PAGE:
In tarot reading, paying attention to symbolism matters. Whether it's the symbols themselves in a card or the placement of a character's body, a minuet thing can change the meaning entirely.
Today, I'm interested in a more specific symbolism of the cards - the clothing.
Throughout history, the clothes a person wears can tell the story of their life. From the Spanish and their myriads of bows and Captain Hook wigs to the French and their need to wear birds in their hair. Tarot, specifically Rider-Waite, tells a story itself with the clothes each figure is wearing.
Also, as we well know, even the smallest thing can make a big difference in tarot reading. When we relate the characters to our lives, paying attention to how they dress becomes essential. And ridiculously fun.
Here's three factors of a tarot card's clothing to help you read the cards more intuitively:

Style of Dress

The style of the clothing itself can tell you a lot about the characters. In a general sense, the Rider-Waite Tarot is post-medieval with a Renaissance flair thrown in. Some characters, like the Emperor, have their feet planted in the time of knights and dragons while others, such as the Nine of Pentacles, have a more English-Black-Plague feel.
The type of dress, whether male or female, gives you the mood and attitude of the characters involved. For instance, the Empress isn't wearing a corset as she's pregnant. The time period of the clothing would suggest she hasn't left the house for months and she's actually in a state of "undress" - a fancy term for a nightgown. So she's even more feminine and tempestuous than you'd first believe due to the bagginess of her clothes. Her mood is free-flowing and calm as she urges you to shed off unnecessary layers.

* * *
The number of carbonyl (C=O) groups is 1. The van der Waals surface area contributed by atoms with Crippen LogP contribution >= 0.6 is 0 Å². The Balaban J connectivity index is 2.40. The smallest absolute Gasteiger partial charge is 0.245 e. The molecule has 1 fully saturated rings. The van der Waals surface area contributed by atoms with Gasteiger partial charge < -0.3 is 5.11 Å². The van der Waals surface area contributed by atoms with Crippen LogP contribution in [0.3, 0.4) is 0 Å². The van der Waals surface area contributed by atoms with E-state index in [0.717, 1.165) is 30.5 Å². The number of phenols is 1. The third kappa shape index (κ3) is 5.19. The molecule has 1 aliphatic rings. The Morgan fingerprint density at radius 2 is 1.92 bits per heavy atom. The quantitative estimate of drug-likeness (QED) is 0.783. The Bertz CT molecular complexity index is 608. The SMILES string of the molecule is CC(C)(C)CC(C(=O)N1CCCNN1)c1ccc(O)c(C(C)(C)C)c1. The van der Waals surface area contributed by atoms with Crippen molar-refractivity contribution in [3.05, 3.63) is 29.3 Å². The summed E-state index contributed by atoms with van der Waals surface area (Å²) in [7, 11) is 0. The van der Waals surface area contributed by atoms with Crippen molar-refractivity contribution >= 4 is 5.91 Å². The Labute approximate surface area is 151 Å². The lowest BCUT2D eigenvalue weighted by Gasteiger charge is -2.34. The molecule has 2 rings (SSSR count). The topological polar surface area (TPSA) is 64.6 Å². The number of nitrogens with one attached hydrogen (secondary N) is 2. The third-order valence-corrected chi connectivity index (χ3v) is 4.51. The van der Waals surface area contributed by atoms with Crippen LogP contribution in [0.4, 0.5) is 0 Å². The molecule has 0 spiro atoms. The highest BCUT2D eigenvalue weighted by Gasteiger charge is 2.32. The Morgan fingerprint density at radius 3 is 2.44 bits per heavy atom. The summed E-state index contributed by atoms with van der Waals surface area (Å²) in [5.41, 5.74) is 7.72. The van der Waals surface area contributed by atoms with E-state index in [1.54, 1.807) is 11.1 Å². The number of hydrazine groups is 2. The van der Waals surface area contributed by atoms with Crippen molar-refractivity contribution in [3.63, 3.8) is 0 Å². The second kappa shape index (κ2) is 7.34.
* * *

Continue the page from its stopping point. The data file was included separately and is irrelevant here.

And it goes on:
To give an opposite, the mood of the two characters in the Five of Pentacles would be more than just depression. They're freezing, as their clothes are tattered and torn. Obviously lower class, they're unclean and carrying very little. If they were in more covering clothes, even while injured, there'd surely be another person in the picture offering help. It speaks to a class issue by noticing this detail.

Texture Setting Tone

The color of the garment you wear, and your accessories, can portray a lot about you. The same goes for tarot cards.
If we look at Temperance, we see a beautiful angel with red and black wings. That contrast in color and texture, as you can visually see each feather vs. the smoothness of the cloak said angel is wearing, gives a certain tone. There are care and benevolence but with an edge underneath.
To take it further, the Star generally has fewer clothes than Temperance due to the nature of the healing. Temperance follows Death, which is slow moving and you can see coming. The Tower is more sudden, literally burning everything you knew about your life to the ground. You have no time to take your things, like Temperance has, so you jump from the Tower, land in the water, and wash yourself off. Hence the Star having hardly anything on.

Color as a Mood Setter

We've heard of color studies and how our mood is affected by them. Red causes hunger and shows power while pink is more calming and is used on prison doors.
In tarot, we associate different colors with the suits. Money is green and used for pentacles, water is blue and for cups, etc. The same attitude applies to the color of each card.
Even though the Five of Wands is typically red, look at the color of each person's clothes. It's different moods and tones battling against each other.
What about the Hierophant and the color of his robe vs. the rest of the card?
If you notice these details, you see the mood of each character - what the card itself represents - in a different light.

Join me for a Costume Your Cards Workshop! 

We'll go over how different cards would change their meaning depending on the color, texture, and period of dress they have. PLUS you'll receive a workbook and replay of the live stream delivered right to your inbox!

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